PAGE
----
UK lawmakers urge Johnson to sanction Israel if West Bank annexation goes ahead

130 signatories from both major parties say Britain sanctioned Russia over Crimea grab, so any move by Netanyahu must be met with the same response

British Prime Minister Boris Johnson, left, welcomes Israel's Prime Minister Benjamin Netanyahu outside Downing Street in London, September 5, 2019. (AP Photo/Alastair Grant)
British Prime Minister Boris Johnson, left, welcomes Israel's Prime Minister Benjamin Netanyahu outside Downing Street in London, September 5, 2019. (AP Photo/Alastair Grant)

Nearly 130 current and former British lawmakers wrote to UK Prime Minister Boris Johnson and urged him to impose economic sanctions if Israel moves ahead with plans to annex sections of the West Bank as part of a government coalition deal.

The letter states that the UK sanctioned Russia after it annexed the Ukrainian territory of Crimea, and that therefore any annexation of the West Bank should be met with a similar response, the Guardian reported on Friday.

The letter was organized by the Council for Arab British Understanding and signatories reportedly included Conservative Party chairman Chris Patten and the former international development secretary Andrew Mitchell, as well as Labour’s Margaret Hodge.

Annexation would be a “mortal blow to the chances of peace between Israelis and Palestinians based on any viable two-state solution,” the letter stated, adding that they believe the Israeli government is using “the cover of the Covid-19 pandemic to seek to implement this egregious plan. It is vital that the UK does everything in its power to prevent this.”

“Our government has stated that any annexation ‘cannot go unchallenged. The government must now make clear publicly to Israel that any annexation will have severe consequences including sanctions. Words are not enough: Prime Minister Netanyahu has ignored our words. We need to prevent his government from setting this alarmingly dangerous precedent in international relations.”

A picture taken from the controversial E1 corridor in the West Bank shows the Israeli settlement of Ma’ale Adumim in the background, February 25, 2020. (Ahamd Gharabli/AFP)

US President Donald Trump in January unveiled a peace plan to resolve the Israeli-Palestinian conflict. Rejected by the Palestinians and condemned by much of the international community, the plan gives Israel the green light to annex Jewish settlements and other strategic territory in the West Bank.

An Israeli coalition government agreement reached last week includes a framework for implementing the annexations outlined in the plan, starting in July.

Blue and White leader Benny Gantz (left) and Prime Minister Benjamin Netanyahu sign their unity government agreement on April 20, 2020. (GPO)

Under the US proposal, the Palestinians would be granted a sovereign but demilitarized state in the remaining parts of the West Bank and the Gaza Strip, along with promises of major investment.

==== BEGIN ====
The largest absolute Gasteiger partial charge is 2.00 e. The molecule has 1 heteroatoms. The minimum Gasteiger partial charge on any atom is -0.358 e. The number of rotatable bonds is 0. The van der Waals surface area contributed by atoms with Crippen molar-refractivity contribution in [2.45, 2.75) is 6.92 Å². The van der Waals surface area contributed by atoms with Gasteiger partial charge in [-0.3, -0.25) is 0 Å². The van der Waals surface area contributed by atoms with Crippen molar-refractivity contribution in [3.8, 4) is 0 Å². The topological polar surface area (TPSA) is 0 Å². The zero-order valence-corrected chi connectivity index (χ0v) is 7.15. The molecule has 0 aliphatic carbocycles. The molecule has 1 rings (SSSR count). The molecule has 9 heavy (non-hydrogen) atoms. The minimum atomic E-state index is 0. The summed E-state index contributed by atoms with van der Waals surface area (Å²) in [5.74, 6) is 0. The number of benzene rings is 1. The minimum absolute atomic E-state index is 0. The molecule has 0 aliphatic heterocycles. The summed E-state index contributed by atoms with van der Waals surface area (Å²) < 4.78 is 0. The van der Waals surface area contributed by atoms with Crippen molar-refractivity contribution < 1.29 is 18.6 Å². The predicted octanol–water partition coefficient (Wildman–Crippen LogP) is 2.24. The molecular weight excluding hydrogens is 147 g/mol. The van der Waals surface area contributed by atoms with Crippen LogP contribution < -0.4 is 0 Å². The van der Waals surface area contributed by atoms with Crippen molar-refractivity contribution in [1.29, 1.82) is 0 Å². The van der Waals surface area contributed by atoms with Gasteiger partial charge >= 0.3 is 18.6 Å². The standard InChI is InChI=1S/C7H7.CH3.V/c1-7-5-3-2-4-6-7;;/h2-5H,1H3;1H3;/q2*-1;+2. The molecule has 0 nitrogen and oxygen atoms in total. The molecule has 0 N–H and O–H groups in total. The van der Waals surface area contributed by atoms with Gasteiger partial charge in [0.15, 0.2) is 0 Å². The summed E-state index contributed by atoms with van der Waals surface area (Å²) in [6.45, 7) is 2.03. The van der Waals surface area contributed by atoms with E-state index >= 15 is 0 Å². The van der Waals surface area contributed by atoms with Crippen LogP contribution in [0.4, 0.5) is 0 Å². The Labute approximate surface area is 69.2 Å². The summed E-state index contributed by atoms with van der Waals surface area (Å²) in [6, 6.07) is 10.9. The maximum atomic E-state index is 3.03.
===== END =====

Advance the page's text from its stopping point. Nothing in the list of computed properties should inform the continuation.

The Palestinian state’s capital would be on the outskirts of Jerusalem, which would remain fully under Israeli sovereignty.

Prime Minister Benjamin Netanyahu said Sunday that he was “confident” Trump would let him fulfill his election promise to apply Israeli sovereignty over parts of the West Bank “a couple of months from now.”

Netanyahu’s right-wing base is eager to move forward with annexation while the friendly Trump administration is in office.

The Netanyahu-Gantz deal stipulates that any Israeli action would need US backing, and must take into account Israel’s peace treaties with neighboring Jordan and Egypt, the only two Arab states that have formal peace treaties and diplomatic relations with Israel.

Israel captured the West Bank and East Jerusalem from Jordan during the 1967 Six Day War. The Palestinians seek those territories as part of a future independent state.

Palestinian Authority President Mahmoud Abbas speaks during a Security Council meeting at United Nations headquarters, February 11, 2020. (Seth Wenig/AP)

The Palestinians have refused to negotiate with the Trump administration, considering it biased. Palestinian Authority President Mahmoud Abbas threatened last week to cancel all agreements with Israel and the US if Israel moved forward with annexation plans.

Amid reports intimating that the White House is conditioning its support for Israeli annexation of parts of the West Bank on negotiations over a Palestinian state, the administration stressed Friday that it continues to back Israel’s annexation plans, as long as they’re carried out in the framework of the peace plan Trump presented on January 28.

“Our position has not changed,” a spokesperson for the US Embassy in Jerusalem told The Times of Israel. “As we have made consistently clear, we are prepared to recognize Israeli actions to extend Israeli sovereignty and the application of Israeli law to areas of the West Bank that the [Trump peace plan] foresees as being part of the State of Israel.”

Eleven European ambassadors to Israel on Thursday warned Jerusalem of severe consequences if it carried out annexation.

The envoys from the UK, Germany, France, Ireland, the Netherlands, Italy, Spain, Sweden, Belgium, Denmark, Finland and the EU issued a formal objection to the Foreign Ministry against the move, Channel 13 reported.

Also on Thursday, the Arab League said that the planned annexation constituted a “new war crime” against the Palestinians during a virtual conference chaired in Cairo.

The Arab League also urged the United States to “withdraw its support in enabling the plans of the occupying Israeli government.”

Raphael Ahren contributed to this report.

read more:
Never miss breaking news on Israel
Get notifications to stay updated
You're subscribed